Why We Write: 1

The question reminds me of Nabokov, who having written Lolita, experienced the relentless question, “Why did you write that book,” or, “What is it about?” Of course, audiences and critics had their own ideas.

Nabokov tired of other people telling him what the story was about–explaining that he wrote Lolita simply to “participate in the ecstatic.” When we discuss relationships between a creative work and an individual, we describe the relationship in many ways: perhaps joy, or offense, a profoundly spiritual feeling…or simply fun! Maybe a creative work goes unregistered. Ah! The unrequited…

But for those who are creative…painters, sculptors, musicians, writers! We understand Nabokov’s words–Ecstasy, experienced during the act of creation. Over the years, I can’t recall a Creative at work who wore the face of serenity. Rather, to me, it always looks like an expression of concentration sourced through meaning. One is precisely where they ought to be during the act.

Christopher Hitchens once advised an audience about this very notion. According to him, a writer writes not because he wants to, but because he has to. For writers, this is obvious. There is something inside us, and it must come out. To hold it inside is to take a vow of celibacy. Writers who don’t write, (painters who don’t paint, musicians who won’t play, etc.), are living a celibate lifestyle.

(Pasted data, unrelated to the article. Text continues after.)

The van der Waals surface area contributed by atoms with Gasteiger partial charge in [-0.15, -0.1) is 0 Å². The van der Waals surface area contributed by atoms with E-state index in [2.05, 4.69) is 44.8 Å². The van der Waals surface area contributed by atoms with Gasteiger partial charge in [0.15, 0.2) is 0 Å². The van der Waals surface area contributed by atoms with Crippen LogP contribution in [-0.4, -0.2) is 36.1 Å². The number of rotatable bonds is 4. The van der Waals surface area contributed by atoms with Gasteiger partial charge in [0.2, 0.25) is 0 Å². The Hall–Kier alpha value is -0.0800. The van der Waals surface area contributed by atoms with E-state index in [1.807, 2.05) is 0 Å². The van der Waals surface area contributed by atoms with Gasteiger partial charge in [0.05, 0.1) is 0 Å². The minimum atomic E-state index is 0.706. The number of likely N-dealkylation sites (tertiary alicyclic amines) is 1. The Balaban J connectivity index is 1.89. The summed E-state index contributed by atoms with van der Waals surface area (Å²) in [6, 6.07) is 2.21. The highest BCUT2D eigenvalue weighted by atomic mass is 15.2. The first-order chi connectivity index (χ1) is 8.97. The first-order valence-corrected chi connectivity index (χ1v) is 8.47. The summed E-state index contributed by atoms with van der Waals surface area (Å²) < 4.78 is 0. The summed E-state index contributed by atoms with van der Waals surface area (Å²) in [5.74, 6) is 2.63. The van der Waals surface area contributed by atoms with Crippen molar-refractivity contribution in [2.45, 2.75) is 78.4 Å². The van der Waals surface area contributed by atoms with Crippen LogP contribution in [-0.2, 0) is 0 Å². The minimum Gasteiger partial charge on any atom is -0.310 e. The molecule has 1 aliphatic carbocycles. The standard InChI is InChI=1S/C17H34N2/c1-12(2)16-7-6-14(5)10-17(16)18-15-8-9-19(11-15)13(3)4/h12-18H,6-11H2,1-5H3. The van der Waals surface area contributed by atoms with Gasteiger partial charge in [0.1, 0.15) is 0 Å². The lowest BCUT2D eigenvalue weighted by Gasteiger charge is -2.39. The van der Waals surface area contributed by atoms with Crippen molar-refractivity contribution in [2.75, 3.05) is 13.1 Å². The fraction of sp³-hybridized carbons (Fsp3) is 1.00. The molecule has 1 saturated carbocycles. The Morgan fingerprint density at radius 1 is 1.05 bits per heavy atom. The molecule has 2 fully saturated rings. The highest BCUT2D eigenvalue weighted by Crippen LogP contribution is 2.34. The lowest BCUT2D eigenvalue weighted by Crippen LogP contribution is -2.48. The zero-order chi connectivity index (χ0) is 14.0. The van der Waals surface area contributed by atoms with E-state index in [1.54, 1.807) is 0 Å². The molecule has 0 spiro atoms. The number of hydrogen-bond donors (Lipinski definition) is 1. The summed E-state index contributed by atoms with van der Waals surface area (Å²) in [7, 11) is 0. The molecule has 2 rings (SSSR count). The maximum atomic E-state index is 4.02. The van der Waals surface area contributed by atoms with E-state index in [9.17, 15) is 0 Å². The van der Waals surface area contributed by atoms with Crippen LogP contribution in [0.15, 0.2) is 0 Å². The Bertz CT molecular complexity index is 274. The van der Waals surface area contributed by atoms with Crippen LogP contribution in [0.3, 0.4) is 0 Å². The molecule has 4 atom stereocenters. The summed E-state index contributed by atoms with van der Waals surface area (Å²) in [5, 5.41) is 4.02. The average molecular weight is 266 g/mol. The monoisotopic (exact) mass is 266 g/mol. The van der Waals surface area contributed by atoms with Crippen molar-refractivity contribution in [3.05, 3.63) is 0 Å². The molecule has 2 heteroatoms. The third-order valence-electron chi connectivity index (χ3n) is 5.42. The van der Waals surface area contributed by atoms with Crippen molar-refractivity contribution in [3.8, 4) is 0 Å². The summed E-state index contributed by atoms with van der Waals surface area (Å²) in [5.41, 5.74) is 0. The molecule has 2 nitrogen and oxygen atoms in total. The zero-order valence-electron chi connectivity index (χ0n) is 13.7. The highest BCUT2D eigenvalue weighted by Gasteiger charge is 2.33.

Back to Nabokov. Anyone who has spent time involved in artistic creation knows the feeling. Ecstasy. I find over the years that writing becomes no less arduous. In fact, it seems to become harder. Words are more carefully chosen, phrases more measured, plotting instincts subjected to increased scrutiny.

But the magic happens. With the blessing of the “muse,” we roll into another region of the mind. The turbid, whirling mass behind the wall of conscious and conscientious manners, of deliberate and logical thinking, becomes accessible. It’s quite extraordinary. Powerful. And, it is the bringer of fervent artistic creation along with its accompanying devils: doubt, fear, self-abuse. We must deal with these in the aftermath. In the tempest, however, is the ecstasy Nabokov refers to where what had seemed impossible becomes more than that…it becomes inevitable. The universe of a novel or painting or album pulls together of its own volition, because the mass and inertia is too large for one person to do it deliberately. But somehow it happens–the universe briefly organizes, the impossible has become inevitable–and only because the artist has become the medium for that volition.

Afterwards…we beg off for awhile, collect ourselves, and begin again the process of inviting the muse.

Uro-bureaus
Uro-bureaus

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